The party is overIf the scale and depth of the current defeat doesn’t wake up the NC, what will
The fact that the ruling Nepali Congress (NC) has been routed in the current elections makes it clear that the party failed to appeal to large sections of the Nepali population. The failure of the top party leadership—especially that of party President Sher Bahadur Deuba—is evident.
Deuba has been accused of failing to establish strong alliances with other parties. He caused grave dissatisfaction within the ranks of his own party by promoting his own followers and marginalising people from other factions. In many places, he nominated people with weak ties to local areas as candidates for the election. And he failed to enthuse the population about his leadership.
It has long been known that Deuba is hardly a charismatic leader. In recent years, his popularity has further dipped. Very few among the electorate thought of him as a leader capable of making Nepal a just and prosperous state.
Moreover, the NC acutely lacks internal mechanisms to enable younger leaders to emerge within its ranks to occupy the top echelon. As a result, many of the Central Working Committee tend to be those who have been in the party for decades. The long allegiance to the party, rather than their electability, is seen as the test of leadership.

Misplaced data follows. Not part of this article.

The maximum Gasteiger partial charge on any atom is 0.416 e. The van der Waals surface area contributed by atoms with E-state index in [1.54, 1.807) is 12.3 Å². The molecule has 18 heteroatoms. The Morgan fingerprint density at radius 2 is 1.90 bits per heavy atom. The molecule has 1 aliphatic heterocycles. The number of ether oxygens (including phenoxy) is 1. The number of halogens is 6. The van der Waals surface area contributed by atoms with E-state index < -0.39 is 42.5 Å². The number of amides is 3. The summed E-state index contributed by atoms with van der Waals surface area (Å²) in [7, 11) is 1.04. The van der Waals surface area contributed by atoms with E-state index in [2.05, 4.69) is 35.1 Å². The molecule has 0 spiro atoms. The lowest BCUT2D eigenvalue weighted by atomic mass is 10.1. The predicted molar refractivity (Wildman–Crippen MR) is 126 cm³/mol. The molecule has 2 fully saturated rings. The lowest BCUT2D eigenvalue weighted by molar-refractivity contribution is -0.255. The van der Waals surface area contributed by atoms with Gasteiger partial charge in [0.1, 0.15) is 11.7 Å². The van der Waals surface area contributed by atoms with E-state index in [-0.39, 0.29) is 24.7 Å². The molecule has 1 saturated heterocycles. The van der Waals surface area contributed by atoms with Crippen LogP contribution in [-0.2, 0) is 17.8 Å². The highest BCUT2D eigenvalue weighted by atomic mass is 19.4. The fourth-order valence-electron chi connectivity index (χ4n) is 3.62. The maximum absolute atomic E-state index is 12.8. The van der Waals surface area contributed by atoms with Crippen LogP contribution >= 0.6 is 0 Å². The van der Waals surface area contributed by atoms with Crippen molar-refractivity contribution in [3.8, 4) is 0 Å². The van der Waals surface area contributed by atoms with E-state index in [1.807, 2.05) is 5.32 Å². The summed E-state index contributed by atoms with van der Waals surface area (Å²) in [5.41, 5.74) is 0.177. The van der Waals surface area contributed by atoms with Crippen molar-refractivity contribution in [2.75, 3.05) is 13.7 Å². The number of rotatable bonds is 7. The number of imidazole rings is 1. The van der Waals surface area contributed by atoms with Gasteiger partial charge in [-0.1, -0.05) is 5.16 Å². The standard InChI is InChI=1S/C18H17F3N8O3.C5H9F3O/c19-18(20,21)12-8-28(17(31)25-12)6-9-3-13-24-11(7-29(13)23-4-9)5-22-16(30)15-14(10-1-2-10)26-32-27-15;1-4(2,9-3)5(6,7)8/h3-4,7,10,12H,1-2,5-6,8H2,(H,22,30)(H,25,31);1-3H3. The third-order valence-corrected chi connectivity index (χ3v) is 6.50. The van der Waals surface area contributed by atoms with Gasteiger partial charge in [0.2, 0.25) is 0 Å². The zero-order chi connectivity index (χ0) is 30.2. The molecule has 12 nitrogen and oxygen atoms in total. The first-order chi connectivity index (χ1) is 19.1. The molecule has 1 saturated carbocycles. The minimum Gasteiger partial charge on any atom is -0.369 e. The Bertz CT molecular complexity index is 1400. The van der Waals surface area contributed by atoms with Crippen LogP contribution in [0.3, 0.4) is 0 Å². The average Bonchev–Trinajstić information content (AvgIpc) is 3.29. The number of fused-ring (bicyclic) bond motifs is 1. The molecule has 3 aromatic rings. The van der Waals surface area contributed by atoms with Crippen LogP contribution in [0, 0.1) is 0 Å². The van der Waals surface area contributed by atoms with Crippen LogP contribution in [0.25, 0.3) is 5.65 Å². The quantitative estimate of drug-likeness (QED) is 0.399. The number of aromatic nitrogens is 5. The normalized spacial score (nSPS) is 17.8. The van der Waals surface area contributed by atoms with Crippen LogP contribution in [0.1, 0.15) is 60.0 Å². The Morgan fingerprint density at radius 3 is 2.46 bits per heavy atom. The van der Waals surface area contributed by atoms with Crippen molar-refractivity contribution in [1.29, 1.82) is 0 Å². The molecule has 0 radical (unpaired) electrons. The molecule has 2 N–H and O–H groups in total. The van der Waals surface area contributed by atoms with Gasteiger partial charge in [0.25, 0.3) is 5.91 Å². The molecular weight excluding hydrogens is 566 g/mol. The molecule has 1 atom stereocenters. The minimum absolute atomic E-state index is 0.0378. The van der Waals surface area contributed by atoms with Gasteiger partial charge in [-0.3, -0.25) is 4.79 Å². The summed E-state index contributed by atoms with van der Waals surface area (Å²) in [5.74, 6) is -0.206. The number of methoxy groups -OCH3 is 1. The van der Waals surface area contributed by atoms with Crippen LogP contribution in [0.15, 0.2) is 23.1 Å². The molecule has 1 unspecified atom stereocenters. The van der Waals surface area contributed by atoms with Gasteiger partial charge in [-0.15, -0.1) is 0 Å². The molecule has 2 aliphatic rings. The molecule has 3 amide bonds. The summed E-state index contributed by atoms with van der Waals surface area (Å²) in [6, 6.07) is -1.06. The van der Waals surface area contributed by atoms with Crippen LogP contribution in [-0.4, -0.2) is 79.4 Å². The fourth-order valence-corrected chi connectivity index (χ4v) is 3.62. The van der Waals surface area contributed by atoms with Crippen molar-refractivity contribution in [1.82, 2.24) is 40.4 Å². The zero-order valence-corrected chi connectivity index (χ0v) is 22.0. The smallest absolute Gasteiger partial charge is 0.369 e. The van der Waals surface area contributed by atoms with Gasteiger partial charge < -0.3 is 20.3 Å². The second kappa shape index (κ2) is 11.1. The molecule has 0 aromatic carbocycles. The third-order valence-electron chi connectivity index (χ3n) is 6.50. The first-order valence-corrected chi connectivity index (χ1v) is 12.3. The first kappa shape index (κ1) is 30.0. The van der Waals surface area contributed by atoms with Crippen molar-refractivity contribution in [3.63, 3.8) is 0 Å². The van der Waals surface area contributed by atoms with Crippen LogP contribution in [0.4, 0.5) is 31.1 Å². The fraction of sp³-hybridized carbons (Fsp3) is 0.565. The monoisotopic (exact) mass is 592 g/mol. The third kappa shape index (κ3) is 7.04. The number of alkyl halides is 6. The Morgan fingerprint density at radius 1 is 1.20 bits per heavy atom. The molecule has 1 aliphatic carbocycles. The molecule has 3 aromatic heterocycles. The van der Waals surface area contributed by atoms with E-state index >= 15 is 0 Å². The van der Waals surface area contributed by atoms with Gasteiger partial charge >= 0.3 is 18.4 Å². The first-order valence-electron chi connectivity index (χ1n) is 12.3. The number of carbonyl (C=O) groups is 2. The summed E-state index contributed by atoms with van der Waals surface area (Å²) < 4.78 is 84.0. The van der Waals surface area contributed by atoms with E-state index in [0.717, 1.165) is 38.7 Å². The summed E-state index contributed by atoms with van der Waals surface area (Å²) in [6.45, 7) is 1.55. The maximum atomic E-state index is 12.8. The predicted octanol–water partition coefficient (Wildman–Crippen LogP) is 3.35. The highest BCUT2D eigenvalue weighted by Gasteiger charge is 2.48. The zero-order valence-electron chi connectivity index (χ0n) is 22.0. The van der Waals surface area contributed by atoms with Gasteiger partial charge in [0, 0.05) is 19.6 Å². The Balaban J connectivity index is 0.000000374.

These are major weaknesses. If the NC is to be rejuvenated, it has to find ways to overhaul its party organisation to make it representative of Nepal’s diversity—a younger crop of leaders, particularly women and members of minority groups should be encouraged. As a first step, the party would do well to call a Special General Convention. The Convention should discuss freely what went wrong. Major reforms have to be adopted to make the party appeal to a broader demographic.
The NC’s organisation is particularly weak when compared to the left parties. The communist parties have fulltime cadres who are consistently working for the party. They also have a strong and hierarchical organisation. The NC, meanwhile, has never possessed a permanent cadre base. Their party members have always worked in an ad hoc manner. While it may not be necessary to exactly imitate communist party functioning, the NC would do well to make its members more active and disciplined.
Finally, the NC’s election campaign promises left a lot to be desired. It is evident that their claim that the left alliance would lead to communist authoritarianism failed to convince the population. Its other promises, such as those claiming that the NC was the only force that could implement the constitution, were equally vague. The left alliance’s election pitch—“stability for prosperity—on the other hand, was far more appealing to a huge number of Nepalis.
In the days ahead, the NC would do well to identify real needs and campaign on issues that have resonance with the population. If the current scale and depth of defeat doesn’t wake up the Nepali Congress, then what will?